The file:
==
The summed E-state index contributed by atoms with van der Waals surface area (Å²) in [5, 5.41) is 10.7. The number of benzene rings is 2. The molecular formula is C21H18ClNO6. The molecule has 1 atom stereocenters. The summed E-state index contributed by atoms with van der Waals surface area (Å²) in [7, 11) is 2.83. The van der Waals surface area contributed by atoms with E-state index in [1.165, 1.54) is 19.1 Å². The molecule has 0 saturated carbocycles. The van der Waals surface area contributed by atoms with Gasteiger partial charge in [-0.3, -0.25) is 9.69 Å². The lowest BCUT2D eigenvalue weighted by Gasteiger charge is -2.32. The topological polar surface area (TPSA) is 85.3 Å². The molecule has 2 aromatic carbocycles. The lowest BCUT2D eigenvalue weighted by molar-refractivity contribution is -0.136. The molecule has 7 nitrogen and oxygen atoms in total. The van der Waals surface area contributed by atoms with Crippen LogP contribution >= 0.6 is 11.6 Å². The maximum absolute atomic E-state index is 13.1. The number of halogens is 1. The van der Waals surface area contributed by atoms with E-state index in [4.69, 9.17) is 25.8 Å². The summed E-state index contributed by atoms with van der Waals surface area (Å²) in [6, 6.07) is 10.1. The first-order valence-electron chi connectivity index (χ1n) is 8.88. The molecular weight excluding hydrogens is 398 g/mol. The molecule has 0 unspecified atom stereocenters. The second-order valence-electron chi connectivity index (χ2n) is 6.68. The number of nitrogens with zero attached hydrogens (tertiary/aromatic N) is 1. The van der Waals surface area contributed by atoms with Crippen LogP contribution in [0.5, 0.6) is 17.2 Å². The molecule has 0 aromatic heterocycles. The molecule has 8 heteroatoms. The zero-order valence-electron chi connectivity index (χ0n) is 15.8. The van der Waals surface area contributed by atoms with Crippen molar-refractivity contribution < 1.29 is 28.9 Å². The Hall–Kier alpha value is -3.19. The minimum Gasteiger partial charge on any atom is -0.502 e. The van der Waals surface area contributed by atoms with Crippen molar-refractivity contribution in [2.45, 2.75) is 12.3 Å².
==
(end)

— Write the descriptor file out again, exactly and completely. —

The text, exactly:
The summed E-state index contributed by atoms with van der Waals surface area (Å²) in [5, 5.41) is 10.7. The number of benzene rings is 2. The molecular formula is C21H18ClNO6. The molecule has 1 atom stereocenters. The summed E-state index contributed by atoms with van der Waals surface area (Å²) in [7, 11) is 2.83. The van der Waals surface area contributed by atoms with E-state index in [1.165, 1.54) is 19.1 Å². The molecule has 0 saturated carbocycles. The van der Waals surface area contributed by atoms with Gasteiger partial charge in [-0.3, -0.25) is 9.69 Å². The lowest BCUT2D eigenvalue weighted by Gasteiger charge is -2.32. The topological polar surface area (TPSA) is 85.3 Å². The molecule has 2 aromatic carbocycles. The lowest BCUT2D eigenvalue weighted by molar-refractivity contribution is -0.136. The molecule has 7 nitrogen and oxygen atoms in total. The van der Waals surface area contributed by atoms with Crippen LogP contribution >= 0.6 is 11.6 Å². The maximum absolute atomic E-state index is 13.1. The number of halogens is 1. The van der Waals surface area contributed by atoms with E-state index in [4.69, 9.17) is 25.8 Å². The summed E-state index contributed by atoms with van der Waals surface area (Å²) in [6, 6.07) is 10.1. The first-order valence-electron chi connectivity index (χ1n) is 8.88. The molecular weight excluding hydrogens is 398 g/mol. The molecule has 0 unspecified atom stereocenters. The second-order valence-electron chi connectivity index (χ2n) is 6.68. The number of nitrogens with zero attached hydrogens (tertiary/aromatic N) is 1. The van der Waals surface area contributed by atoms with Crippen LogP contribution in [0.5, 0.6) is 17.2 Å². The molecule has 0 aromatic heterocycles. The molecule has 8 heteroatoms. The zero-order valence-electron chi connectivity index (χ0n) is 15.8. The van der Waals surface area contributed by atoms with Crippen molar-refractivity contribution < 1.29 is 28.9 Å². The Hall–Kier alpha value is -3.19. The minimum Gasteiger partial charge on any atom is -0.502 e. The van der Waals surface area contributed by atoms with Crippen molar-refractivity contribution in [2.45, 2.75) is 12.3 Å².